Take note: I am not a doctor or scientist of any kind and have almost no idea what I'm taking about. Most of this information comes from Mary Caldwell Crosby's Asleep: The Forgotten Epidemic That Remains One of Medicine's Greatest Mysteries.
Also called von Economo disease, encephalitis lethargica has a wide array of symptoms including high fever, abnormal facial movements, tremors, muscle weakness or rigidity, delayed responses and abnormal sleep patterns, most famously lethargy. A pandemic outbreak hit during the 1920's following the Spanish Flu, although there is evidence of outbreaks happening decades and centuries before it was identified. All reports since then have been isolated incidents.
There is no known cure or cause for encephalitis lethargica, although the current leading theory is that it is an autoimmune disease set off after the body fights off an illness such as strep throat or Spanish Flu. For an encore, the immune system attacks the midsection of the brain, causing swelling, which leads to the other symptoms, so the theory goes.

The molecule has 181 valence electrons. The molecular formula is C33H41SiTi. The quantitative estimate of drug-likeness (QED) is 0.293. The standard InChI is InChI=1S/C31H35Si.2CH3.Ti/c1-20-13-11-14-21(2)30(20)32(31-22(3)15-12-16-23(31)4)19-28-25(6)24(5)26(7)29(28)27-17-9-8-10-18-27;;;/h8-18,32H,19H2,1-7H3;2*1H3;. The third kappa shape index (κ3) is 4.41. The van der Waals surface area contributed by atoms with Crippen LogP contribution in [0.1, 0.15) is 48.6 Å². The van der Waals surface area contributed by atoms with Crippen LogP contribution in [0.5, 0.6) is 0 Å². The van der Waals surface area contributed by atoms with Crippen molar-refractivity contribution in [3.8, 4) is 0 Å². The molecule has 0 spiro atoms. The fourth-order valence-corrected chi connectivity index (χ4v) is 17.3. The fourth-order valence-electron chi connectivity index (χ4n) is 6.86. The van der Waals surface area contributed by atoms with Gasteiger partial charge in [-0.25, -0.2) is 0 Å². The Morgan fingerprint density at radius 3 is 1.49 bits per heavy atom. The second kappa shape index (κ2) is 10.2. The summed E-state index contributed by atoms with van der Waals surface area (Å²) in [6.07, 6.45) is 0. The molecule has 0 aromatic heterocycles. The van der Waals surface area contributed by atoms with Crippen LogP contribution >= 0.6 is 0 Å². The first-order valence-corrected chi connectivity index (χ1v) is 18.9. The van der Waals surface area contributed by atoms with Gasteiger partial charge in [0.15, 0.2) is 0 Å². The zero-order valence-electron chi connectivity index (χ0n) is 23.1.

Despite being a rare and relatively little-known disease, encephalitis lethargica has had a profound impact on history. Aside from the 20th century epidemic, there is evidence that the initial description of schizophrenia was based on patients actually suffering from encephalitis lethargica, which can have mental symptoms such as hallucinations, delusions, or, in one famous instance, self-mutilation. Some believe it infected people in 17th century New England and led to the Salem Witch Trials.
Treatment is almost entirely based on stabilizing the patient and relieving the symptoms. Oliver Sacks famously treated some still-living patients from the 1920's epidemic with L-DOPA , causing some of them to come out of decades-long comas. This was depicted in his book, Awakenings, which was later turned into a film.